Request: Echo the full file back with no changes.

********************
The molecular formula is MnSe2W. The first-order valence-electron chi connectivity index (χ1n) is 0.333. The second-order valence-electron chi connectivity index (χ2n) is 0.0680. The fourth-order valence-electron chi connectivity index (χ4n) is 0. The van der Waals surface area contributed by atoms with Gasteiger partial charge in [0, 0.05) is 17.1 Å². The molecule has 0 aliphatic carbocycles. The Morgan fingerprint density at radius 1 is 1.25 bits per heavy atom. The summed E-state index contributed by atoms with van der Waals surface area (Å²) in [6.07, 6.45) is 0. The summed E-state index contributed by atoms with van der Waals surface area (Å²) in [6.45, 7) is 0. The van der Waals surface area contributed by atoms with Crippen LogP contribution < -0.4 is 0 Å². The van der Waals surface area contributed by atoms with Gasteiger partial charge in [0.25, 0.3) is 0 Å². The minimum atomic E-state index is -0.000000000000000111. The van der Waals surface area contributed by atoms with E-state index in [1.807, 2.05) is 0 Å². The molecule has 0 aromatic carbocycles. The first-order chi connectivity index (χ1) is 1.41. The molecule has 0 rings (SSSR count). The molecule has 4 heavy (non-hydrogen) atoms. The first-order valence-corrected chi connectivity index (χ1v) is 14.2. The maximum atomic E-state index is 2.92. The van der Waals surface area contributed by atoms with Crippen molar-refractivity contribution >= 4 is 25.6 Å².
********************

The molecular formula is MnSe2W. The first-order valence-electron chi connectivity index (χ1n) is 0.333. The second-order valence-electron chi connectivity index (χ2n) is 0.0680. The fourth-order valence-electron chi connectivity index (χ4n) is 0. The van der Waals surface area contributed by atoms with Gasteiger partial charge in [0, 0.05) is 17.1 Å². The molecule has 0 aliphatic carbocycles. The Morgan fingerprint density at radius 1 is 1.25 bits per heavy atom. The summed E-state index contributed by atoms with van der Waals surface area (Å²) in [6.07, 6.45) is 0. The summed E-state index contributed by atoms with van der Waals surface area (Å²) in [6.45, 7) is 0. The van der Waals surface area contributed by atoms with Crippen LogP contribution < -0.4 is 0 Å². The van der Waals surface area contributed by atoms with Gasteiger partial charge in [0.25, 0.3) is 0 Å². The minimum atomic E-state index is -0.000000000000000111. The van der Waals surface area contributed by atoms with E-state index in [1.807, 2.05) is 0 Å². The molecule has 0 aromatic carbocycles. The first-order chi connectivity index (χ1) is 1.41. The molecule has 0 rings (SSSR count). The molecule has 4 heavy (non-hydrogen) atoms. The first-order valence-corrected chi connectivity index (χ1v) is 14.2. The maximum atomic E-state index is 2.92. The van der Waals surface area contributed by atoms with Crippen molar-refractivity contribution >= 4 is 25.6 Å².